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Reed College's Visiting Writers Fall Series concludes with Portland poet David Biespiel on November 10


The Fall 2005 Series features five writers, including Kevin Sampsell, Lee Peterson, Joanna Scott, Greg Bottoms, and Biespiel


PORTLAND, OR (August 30, 2005) - Reed College's Fall 2005 Visiting Writers Series will conclude with a reading by Portlander David Biespiel at 8 p.m. on November 10, 2005.

David Biespiel is the author of the poetry collections Wild Civility and Shattering Air. His work has appeared widely in journals such as American Poetry Review, Parnassus, Poetry, and The New Republic, and in the anthologies The New American Poets and American Poetry: The Next Generation. Biespiel, awarded a Stegner Fellowship in poetry at Stanford and a NEA Fellowship in Literature, has taught at Stanford, the University of Maryland, George Washington University, Portland State University, and Oregon State University. He lives in Portland, Oregon, where he is Director and Writer in Residence at The Attic, a literary studio and haven for writers.

Reed's visiting writers series brings acclaimed and emerging contemporary writers and poets to read at the campus for the enjoyment of the public and the Reed academic community. The Spring 2006 Visiting Writer Series begins with poet Frank X. Gaspar on Thursday, January 26.

All readings are free and open to the public.

All readings will be held at 8 p.m. in the psychology auditorium, room 105 . Use the east parking lot off Southeast Woodstock Boulevard and follow the signage to the adjacent psychology building.

For more information, the public is asked to visit web.reed.edu/visiting_writers/ or call the events hotline at 503/777-7755.


KEVIN SAMPSELL – 8 p.m., Thursday, September 15
Psychology Building Auditorium, Room 105

Kevin Sampsell is the author of the short story collection Beautiful Blemish, which was nominated for a nerve.com Henry Miller Award and called by Publishers Weekly, "whimsical, hilarious, and cryptic...a gem of warmhearted idiosyncrasy and oddball observation." He is also the author of many other small books such as A Common Pornography and the editor of an anthology, The Insomniac Reader: Stories of the Night. Sampsell has run his micro-press, Future Tense Books, since 1990. Besides publishing fiction, he is also the founding member of the haiku performance group Haiku Inferno and his reviews appear widely. He lives in Portland.


LEE PETERSON – 8 p.m., Thursday, September 29
Psychology Building Auditorium, Room 105

Lee Peterson's first book, Rooms and Fields: Dramatic Monologues from the War in Bosnia, was selected by Jean Valentine for the 2003 Stan and Tom Wick Poetry Prize. In her introduction Valentine writes: "What a rare thing it is to find the meeting of historical, political and poetic wisdom." Peterson's poetry has been published in North American Review, Runes: A Review of Poetry, Nimrod: International Journal of Prose and Poetry, and The Seattle Review. She received an M.F.A. from Sarah Lawrence College and a B.A. from Oberlin College, and is currently instructor of English at Penn State, Altoona. She lives in Hollidaysburg, Pennsylvania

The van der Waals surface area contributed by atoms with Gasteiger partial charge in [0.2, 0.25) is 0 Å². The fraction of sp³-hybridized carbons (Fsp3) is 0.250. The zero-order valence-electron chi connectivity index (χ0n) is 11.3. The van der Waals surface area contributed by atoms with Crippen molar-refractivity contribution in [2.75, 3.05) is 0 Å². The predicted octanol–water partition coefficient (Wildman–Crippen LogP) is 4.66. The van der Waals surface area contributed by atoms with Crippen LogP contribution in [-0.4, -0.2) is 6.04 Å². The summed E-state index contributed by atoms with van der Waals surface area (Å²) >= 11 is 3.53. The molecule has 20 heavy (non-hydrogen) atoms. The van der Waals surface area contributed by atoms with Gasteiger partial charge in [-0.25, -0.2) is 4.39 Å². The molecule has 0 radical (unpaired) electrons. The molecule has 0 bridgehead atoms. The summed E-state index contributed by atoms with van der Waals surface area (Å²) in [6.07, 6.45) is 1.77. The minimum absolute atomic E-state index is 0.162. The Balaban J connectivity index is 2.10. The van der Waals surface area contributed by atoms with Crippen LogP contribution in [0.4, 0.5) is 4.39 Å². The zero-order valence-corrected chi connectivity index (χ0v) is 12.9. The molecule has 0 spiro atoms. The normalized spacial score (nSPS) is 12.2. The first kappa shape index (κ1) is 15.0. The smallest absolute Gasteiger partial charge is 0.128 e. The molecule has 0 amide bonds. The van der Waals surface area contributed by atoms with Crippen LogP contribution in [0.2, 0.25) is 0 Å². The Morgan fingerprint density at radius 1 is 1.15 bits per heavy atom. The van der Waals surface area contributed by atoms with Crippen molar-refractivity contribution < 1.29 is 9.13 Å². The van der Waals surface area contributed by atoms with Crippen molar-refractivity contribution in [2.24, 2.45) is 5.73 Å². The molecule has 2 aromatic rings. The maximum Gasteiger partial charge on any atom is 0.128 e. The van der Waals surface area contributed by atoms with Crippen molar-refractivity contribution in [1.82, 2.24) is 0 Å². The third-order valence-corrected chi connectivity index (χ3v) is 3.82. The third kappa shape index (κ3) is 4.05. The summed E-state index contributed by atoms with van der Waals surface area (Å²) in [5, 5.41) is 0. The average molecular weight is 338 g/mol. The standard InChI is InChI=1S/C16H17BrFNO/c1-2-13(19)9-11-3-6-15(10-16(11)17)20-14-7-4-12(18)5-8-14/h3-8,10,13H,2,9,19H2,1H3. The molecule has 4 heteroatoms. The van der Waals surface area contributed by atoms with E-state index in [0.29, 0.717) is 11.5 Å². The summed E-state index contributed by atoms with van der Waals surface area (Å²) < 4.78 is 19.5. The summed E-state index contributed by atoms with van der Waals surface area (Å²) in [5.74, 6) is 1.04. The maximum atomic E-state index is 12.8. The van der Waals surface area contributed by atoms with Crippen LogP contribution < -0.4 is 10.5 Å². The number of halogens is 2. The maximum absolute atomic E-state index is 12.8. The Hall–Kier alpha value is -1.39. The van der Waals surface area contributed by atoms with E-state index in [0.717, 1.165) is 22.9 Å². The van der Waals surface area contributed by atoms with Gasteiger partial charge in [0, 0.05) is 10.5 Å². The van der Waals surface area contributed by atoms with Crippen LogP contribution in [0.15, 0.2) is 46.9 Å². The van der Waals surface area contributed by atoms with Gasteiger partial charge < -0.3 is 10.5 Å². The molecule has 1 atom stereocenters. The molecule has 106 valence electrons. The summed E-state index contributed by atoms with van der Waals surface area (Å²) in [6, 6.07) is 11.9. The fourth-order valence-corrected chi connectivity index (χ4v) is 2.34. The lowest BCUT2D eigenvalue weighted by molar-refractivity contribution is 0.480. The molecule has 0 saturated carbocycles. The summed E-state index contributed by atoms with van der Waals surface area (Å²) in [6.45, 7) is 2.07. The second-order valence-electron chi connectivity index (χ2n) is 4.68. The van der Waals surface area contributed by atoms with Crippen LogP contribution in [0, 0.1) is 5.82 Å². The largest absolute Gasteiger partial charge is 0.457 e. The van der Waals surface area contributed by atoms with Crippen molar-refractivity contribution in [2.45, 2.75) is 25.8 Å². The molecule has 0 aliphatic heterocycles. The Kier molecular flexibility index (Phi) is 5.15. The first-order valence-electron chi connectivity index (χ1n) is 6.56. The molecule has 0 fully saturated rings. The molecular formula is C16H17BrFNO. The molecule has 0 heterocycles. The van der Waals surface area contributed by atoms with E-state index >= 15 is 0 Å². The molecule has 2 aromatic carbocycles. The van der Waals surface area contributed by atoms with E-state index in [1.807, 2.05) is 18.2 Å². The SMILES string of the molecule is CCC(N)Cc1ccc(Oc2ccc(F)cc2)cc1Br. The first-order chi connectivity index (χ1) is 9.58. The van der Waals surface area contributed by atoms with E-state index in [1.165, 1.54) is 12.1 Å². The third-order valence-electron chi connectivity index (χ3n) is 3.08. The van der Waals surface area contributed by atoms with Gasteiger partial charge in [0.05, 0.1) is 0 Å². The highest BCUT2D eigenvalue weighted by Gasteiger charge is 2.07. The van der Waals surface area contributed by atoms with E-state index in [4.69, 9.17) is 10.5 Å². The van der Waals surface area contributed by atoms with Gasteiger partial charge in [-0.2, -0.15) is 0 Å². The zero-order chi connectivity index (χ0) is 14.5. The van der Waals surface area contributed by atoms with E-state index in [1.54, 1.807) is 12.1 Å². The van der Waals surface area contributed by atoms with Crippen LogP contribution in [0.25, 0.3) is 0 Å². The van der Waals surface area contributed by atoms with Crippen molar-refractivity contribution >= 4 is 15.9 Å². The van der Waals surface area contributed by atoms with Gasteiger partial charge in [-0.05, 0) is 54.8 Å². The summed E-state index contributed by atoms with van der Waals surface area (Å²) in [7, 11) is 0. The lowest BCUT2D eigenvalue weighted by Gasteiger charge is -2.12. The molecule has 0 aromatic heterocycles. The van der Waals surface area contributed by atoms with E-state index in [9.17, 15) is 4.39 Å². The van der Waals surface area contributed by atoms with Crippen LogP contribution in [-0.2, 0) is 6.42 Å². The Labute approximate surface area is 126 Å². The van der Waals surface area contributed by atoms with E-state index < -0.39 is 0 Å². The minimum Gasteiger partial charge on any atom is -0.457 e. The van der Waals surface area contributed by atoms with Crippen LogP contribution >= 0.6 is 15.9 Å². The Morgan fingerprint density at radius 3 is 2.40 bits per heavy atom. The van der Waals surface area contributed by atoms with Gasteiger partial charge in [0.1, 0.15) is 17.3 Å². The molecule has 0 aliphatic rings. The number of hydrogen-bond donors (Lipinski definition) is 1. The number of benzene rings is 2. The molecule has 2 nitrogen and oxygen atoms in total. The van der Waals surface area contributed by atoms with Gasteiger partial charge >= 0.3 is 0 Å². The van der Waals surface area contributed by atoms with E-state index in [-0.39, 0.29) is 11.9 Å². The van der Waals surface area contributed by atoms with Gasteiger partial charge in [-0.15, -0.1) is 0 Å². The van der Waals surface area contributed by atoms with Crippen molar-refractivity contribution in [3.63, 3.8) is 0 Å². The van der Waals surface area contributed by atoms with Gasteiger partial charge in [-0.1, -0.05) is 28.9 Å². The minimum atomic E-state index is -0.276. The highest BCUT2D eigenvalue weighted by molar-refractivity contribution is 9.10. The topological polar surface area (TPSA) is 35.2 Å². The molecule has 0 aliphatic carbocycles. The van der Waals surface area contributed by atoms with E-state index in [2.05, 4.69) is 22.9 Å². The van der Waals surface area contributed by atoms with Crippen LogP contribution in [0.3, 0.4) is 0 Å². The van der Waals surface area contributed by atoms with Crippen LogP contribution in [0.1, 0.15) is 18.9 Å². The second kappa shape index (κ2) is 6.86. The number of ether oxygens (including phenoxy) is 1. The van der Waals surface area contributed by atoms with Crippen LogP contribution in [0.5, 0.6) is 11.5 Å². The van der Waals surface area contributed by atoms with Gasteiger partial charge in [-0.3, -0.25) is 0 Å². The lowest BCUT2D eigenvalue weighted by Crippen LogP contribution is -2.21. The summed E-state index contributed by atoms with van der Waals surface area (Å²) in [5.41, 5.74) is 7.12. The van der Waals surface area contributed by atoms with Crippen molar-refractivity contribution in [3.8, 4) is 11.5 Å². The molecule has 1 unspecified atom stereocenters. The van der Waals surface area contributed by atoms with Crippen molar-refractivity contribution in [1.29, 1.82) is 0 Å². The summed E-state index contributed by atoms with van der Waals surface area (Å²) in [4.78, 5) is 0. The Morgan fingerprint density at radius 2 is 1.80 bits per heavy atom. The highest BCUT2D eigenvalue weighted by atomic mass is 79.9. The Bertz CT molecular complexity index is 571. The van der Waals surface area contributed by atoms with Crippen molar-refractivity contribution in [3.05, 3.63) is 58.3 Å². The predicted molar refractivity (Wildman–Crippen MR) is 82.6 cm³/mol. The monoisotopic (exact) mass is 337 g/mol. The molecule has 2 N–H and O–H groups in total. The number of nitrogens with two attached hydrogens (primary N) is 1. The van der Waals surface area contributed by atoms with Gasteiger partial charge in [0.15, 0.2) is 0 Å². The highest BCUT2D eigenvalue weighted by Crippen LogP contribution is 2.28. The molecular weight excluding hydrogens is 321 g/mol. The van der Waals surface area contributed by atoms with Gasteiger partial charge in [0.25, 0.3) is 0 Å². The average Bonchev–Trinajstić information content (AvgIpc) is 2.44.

JOANNA SCOTT – 8 p.m., Thursday, October 6
Psychology Building Auditorium, Room 105

Joanna Scott is the author of six novels, including Tourmaline, Make Believe, The Manikin, and Arrogance, and a collection of short fiction, Various Antidotes. Her fiction and essays have appeared in The Paris Review, Harpers, Esquire, Conjunctions, The Southern Review, and other journals. Her books have been finalists for the Pulitzer Prize and the PEN-Faulkner. Awards include a MacArthur Fellowship, a Lannan Literary Award, a Guggenheim Fellowship, and the Rosenthal Award from the American Academy of Arts and Letters. She is the Roswell Smith Burrows Professor of English at the University of Rochester. Her newest novel, Liberation, will be published by Little, Brown in September 2005.


GREG BOTTOMS – 8 p.m., Thursday, November 3
Psychology Building Auditorium, Room 105

Greg Bottoms' first book, the memoir Angelhead: My Brother's Descent into Madness, was an Esquire “Book of the Year” in 2000. Sentimental, Heartbroken Rednecks: Stories, which blurs across the genres of memoir, the essay, and fiction, was published in 2001 to wide critical acclaim. His writing has appeared in Esquire, The Oxford American, Salon, Creative Nonfiction, The North American, and elsewhere, and his criticism regularly appears in Bookforum. He is currently completing The Colorful Apocalypse, a travel narrative about his visits and interviews with three Christian fundamentalist outsider artists in the United States. An assistant professor of English at the University of Vermont, he now lives in northwestern New England.


DAVID BIESPIEL - 8 p.m., Thursday, November 10
Psychology Building Auditorium, Room 105

David Biespiel is the author of the poetry collections Wild Civility and Shattering Air. His work has appeared widely in journals such as American Poetry Review, Parnassus, Poetry, and The New Republic, and in the anthologies The New American Poets and American Poetry: The Next Generation. Biespiel, awarded a Stegner Fellowship in poetry at Stanford and a NEA Fellowship in Literature, has taught at Stanford, the University of Maryland, George Washington University, Portland State University, and Oregon State University. He lives in Portland, Oregon, where he is Director and Writer in Residence at The Attic, a literary studio and haven for writers.